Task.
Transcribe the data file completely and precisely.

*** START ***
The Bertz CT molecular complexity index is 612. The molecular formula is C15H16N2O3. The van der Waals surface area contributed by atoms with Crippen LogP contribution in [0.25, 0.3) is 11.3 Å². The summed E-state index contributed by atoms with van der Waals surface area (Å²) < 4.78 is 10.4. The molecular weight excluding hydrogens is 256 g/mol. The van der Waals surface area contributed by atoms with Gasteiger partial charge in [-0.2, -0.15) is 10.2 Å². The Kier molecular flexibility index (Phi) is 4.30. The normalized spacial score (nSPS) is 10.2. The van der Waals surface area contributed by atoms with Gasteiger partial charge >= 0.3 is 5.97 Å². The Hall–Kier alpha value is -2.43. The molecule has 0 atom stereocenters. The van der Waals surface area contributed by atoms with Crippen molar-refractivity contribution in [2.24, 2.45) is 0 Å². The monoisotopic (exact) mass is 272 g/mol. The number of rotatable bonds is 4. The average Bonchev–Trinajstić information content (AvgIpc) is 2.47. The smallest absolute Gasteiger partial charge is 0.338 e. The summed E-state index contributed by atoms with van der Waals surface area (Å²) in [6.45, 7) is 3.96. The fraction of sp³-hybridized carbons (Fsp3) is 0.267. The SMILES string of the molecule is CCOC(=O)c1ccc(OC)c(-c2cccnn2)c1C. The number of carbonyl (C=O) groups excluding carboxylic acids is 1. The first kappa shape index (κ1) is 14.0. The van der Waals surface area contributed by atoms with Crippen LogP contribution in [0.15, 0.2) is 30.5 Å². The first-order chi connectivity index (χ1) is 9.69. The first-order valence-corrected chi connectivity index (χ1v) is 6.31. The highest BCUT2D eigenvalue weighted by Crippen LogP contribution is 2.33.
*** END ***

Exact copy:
The Bertz CT molecular complexity index is 612. The molecular formula is C15H16N2O3. The van der Waals surface area contributed by atoms with Crippen LogP contribution in [0.25, 0.3) is 11.3 Å². The summed E-state index contributed by atoms with van der Waals surface area (Å²) < 4.78 is 10.4. The molecular weight excluding hydrogens is 256 g/mol. The van der Waals surface area contributed by atoms with Gasteiger partial charge in [-0.2, -0.15) is 10.2 Å². The Kier molecular flexibility index (Phi) is 4.30. The normalized spacial score (nSPS) is 10.2. The van der Waals surface area contributed by atoms with Gasteiger partial charge >= 0.3 is 5.97 Å². The Hall–Kier alpha value is -2.43. The molecule has 0 atom stereocenters. The van der Waals surface area contributed by atoms with Crippen molar-refractivity contribution in [2.24, 2.45) is 0 Å². The monoisotopic (exact) mass is 272 g/mol. The number of rotatable bonds is 4. The average Bonchev–Trinajstić information content (AvgIpc) is 2.47. The smallest absolute Gasteiger partial charge is 0.338 e. The summed E-state index contributed by atoms with van der Waals surface area (Å²) in [6.45, 7) is 3.96. The fraction of sp³-hybridized carbons (Fsp3) is 0.267. The SMILES string of the molecule is CCOC(=O)c1ccc(OC)c(-c2cccnn2)c1C. The number of carbonyl (C=O) groups excluding carboxylic acids is 1. The first kappa shape index (κ1) is 14.0. The van der Waals surface area contributed by atoms with Crippen LogP contribution in [0.15, 0.2) is 30.5 Å². The first-order chi connectivity index (χ1) is 9.69. The first-order valence-corrected chi connectivity index (χ1v) is 6.31. The highest BCUT2D eigenvalue weighted by Crippen LogP contribution is 2.33.